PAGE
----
Boris Johnson's big gamble of a Christmas election has paid off handsomely.
According a dramatic exit poll, he has not just won his Brexit election, but won big, with a projected majority of 86.
The prime minister's emphatic majority, better than many opinion polls predicted during the campaign, means he has a mandate to deliver Brexit next month, as he promised during the election campaign.
It also means that with 368 MPs he has a thumping majority in the Commons to drive the Brexit legislation through Parliament without the danger of losing crucial votes to the opposition parties and any pro-Remain Tory rebels.
For Mr Johnson it is a spectacular personal triumph and a vindication of his strategy.
A 86-seat majority for the Conservatives would be the Tories' best election result since Margaret Thatcher won a 102-seat majority in 1987.
It is also an incredible comeback for Mr Johnson.
A year ago he was languishing and brooding on the Tory back benches. Now, not only has he snatched the leadership of the Tory party, but he has also won a stunning election victory.
For Labour, with a projection of just 192 MPs, the result is truly appalling and embarrassing.
The party is on course for its worst performance since the Second World War and even worse than in 1983 under Michael Foot.
In that election, Labour's manifesto was dismissed as "the longest suicide note in history" by the late Labour MP Gerald Kaufman. Many Labour MPs will reach the same conclusion about this year's big-spending manifesto.
It is difficult to see how Jeremy Corbyn, who has led Labour to one of its worst ever defeats, can survive as leader.
Among those MPs who never wanted him as leader, the knives will be out. And ferociously.
But Mr Corbyn has his adoring supporters on the left and even if he does quit swiftly, the Labour Party appears to be heading for a bloody civil war between left and right in the leadership campaign that is now inevitable.
The exit poll suggests that the more a constituency voted for Leave in the 2016 EU referendum, the better the Conservatives have performed in this election and Labour has slumped to humiliating defeats in its former heartlands.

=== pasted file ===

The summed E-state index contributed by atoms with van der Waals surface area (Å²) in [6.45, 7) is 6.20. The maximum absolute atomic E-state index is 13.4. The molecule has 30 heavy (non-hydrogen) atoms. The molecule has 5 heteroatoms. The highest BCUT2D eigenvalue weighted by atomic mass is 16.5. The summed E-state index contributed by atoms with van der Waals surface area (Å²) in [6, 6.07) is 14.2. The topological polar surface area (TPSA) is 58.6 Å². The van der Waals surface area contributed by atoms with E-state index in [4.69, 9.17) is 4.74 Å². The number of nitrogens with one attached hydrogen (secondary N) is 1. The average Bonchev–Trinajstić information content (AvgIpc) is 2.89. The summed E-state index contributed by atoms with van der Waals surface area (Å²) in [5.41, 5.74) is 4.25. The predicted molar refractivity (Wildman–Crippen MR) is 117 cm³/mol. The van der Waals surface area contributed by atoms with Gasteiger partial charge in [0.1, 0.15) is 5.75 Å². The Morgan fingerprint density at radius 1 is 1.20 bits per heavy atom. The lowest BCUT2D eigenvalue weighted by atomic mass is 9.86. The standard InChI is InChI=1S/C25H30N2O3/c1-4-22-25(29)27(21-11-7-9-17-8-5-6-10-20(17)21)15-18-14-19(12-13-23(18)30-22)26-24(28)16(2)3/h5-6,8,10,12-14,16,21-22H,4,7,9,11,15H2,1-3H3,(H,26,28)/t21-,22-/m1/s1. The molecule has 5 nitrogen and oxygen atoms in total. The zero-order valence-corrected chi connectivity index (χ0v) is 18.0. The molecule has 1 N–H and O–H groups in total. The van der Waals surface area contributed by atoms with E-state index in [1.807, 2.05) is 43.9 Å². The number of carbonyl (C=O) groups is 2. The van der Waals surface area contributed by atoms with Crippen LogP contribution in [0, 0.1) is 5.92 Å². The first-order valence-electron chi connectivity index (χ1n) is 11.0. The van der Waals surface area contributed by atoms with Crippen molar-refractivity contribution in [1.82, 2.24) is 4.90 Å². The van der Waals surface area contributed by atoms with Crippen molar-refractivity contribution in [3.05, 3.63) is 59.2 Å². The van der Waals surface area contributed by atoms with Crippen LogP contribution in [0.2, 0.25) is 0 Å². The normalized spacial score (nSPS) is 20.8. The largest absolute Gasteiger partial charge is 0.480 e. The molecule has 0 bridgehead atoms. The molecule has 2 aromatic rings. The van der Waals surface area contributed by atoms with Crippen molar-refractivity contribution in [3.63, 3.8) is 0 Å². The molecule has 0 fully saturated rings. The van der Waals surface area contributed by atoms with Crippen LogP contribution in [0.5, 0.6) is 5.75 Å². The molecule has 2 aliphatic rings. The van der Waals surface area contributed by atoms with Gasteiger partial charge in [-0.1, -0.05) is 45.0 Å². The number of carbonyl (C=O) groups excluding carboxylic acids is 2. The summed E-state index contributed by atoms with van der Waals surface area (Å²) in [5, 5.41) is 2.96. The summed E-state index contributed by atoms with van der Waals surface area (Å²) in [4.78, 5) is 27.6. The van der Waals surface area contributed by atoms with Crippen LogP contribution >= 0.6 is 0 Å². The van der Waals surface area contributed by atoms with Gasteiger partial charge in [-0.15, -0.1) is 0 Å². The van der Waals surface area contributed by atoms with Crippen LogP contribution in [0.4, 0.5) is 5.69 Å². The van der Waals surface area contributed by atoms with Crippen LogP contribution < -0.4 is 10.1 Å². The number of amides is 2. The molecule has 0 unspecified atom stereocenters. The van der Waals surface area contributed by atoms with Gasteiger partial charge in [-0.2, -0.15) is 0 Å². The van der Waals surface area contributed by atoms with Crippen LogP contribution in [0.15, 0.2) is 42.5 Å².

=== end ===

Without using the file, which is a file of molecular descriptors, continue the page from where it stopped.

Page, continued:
This poll is almost certainly reliable.
Exit polls are different from opinion polls and therefore regarded as much more accurate, because they are based on interviews with voters as they come out of the polling station about how they actually voted rather than how they say they intend to vote.
"The principal aim of the exit poll is to help viewers and listeners to navigate the initial hours of election night as the first results come in," the exit poll chief and election pundit Professor Sir John Curtice said earlier this week.
"By comparing the actual results with the forecast of the exit poll, we will be able to point to the political direction in which Britain is now apparently headed."
This exit poll was conducted by Ipsos Mori across 144 polling stations throughout polling day, many of them in marginal constituencies.
Voters were asked to fill in a replica ballot paper - voting the same as they did in the polling booth - as they left the polling station.
One health warning about the exit poll, however: it does not include the postal votes, so it may not have picked any advantage one party may have built up before polling day.
In recent elections the record of exit polls has been pretty good, with one exception.
In 2010, the poll estimated the number of Conservative seats spot on and was just three out in 2017, and also correctly predicted a hung parliament.
After opinion polls during the 2017 campaign predicted a big win for Theresa May and the Tories, the exit poll estimated the Conservatives would take 314 seats, very close to the 317 the party actually ended up with.
But in 2015 it was a different story, as an exit poll wrongly pointed to a hung parliament, under-estimating the Tory seats by 15, when David Cameron won a narrow majority for the Conservatives.
For the 2010 election, which resulted in the coalition government, the exit poll was highly accurate, though, correctly predicting 307 seats for the Conservatives, 255 for Labour (three fewer than the party won), 59 for the Liberal Democrats (only two more than they won) and 29 for other parties (they won 28).
The only other exit poll to get it wrong in recent election was in 1992 when a poll predicted a hung parliament after Labour under Neil Kinnock had enjoyed opinion poll leads throughout the campaign.
The Conservatives won a majority of 21 and John Major stayed on as prime minister.
When the exit poll was published at 10pm on 8 June 2017 there was - not surprisingly - a stunned silence in Tory HQ.
This time there will have been loud cheers in the party headquarters. And in Downing Street. And justifiably. Mr Johnson's gamble has ended in a huge triumph.
The Brexit Election on Sky News - the fastest results and in-depth analysis on mobile, TV and radio.
- ·Watch John Bercow with Dermot Murnaghan live from 9pm on Thursday
- ·Follow the Election Social show on Sky News' website, app and social media channels from 9.45pm
- ·See the exit poll live at 10pm
- ·Watch [email protected] election special on Friday morning